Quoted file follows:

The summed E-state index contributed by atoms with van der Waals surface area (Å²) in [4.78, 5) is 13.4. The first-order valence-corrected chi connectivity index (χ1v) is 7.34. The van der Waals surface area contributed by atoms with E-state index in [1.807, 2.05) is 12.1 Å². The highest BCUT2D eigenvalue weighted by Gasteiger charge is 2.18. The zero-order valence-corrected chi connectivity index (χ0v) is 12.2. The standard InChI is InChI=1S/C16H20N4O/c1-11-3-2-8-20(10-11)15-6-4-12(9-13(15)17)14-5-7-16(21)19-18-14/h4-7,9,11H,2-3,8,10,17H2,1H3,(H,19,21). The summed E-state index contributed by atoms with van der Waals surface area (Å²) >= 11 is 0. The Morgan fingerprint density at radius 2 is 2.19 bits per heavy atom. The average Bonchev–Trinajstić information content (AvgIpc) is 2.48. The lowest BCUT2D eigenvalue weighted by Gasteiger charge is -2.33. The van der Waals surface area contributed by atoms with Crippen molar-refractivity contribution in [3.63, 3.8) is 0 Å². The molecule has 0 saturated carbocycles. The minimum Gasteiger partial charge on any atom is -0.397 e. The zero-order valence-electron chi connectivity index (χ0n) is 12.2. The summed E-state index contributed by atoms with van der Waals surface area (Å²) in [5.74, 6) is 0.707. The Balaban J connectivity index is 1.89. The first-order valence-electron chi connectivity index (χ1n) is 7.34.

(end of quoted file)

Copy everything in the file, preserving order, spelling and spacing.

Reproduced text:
The summed E-state index contributed by atoms with van der Waals surface area (Å²) in [4.78, 5) is 13.4. The first-order valence-corrected chi connectivity index (χ1v) is 7.34. The van der Waals surface area contributed by atoms with E-state index in [1.807, 2.05) is 12.1 Å². The highest BCUT2D eigenvalue weighted by Gasteiger charge is 2.18. The zero-order valence-corrected chi connectivity index (χ0v) is 12.2. The standard InChI is InChI=1S/C16H20N4O/c1-11-3-2-8-20(10-11)15-6-4-12(9-13(15)17)14-5-7-16(21)19-18-14/h4-7,9,11H,2-3,8,10,17H2,1H3,(H,19,21). The summed E-state index contributed by atoms with van der Waals surface area (Å²) >= 11 is 0. The Morgan fingerprint density at radius 2 is 2.19 bits per heavy atom. The average Bonchev–Trinajstić information content (AvgIpc) is 2.48. The lowest BCUT2D eigenvalue weighted by Gasteiger charge is -2.33. The van der Waals surface area contributed by atoms with Crippen molar-refractivity contribution in [3.63, 3.8) is 0 Å². The molecule has 0 saturated carbocycles. The minimum Gasteiger partial charge on any atom is -0.397 e. The zero-order valence-electron chi connectivity index (χ0n) is 12.2. The summed E-state index contributed by atoms with van der Waals surface area (Å²) in [5.74, 6) is 0.707. The Balaban J connectivity index is 1.89. The first-order valence-electron chi connectivity index (χ1n) is 7.34.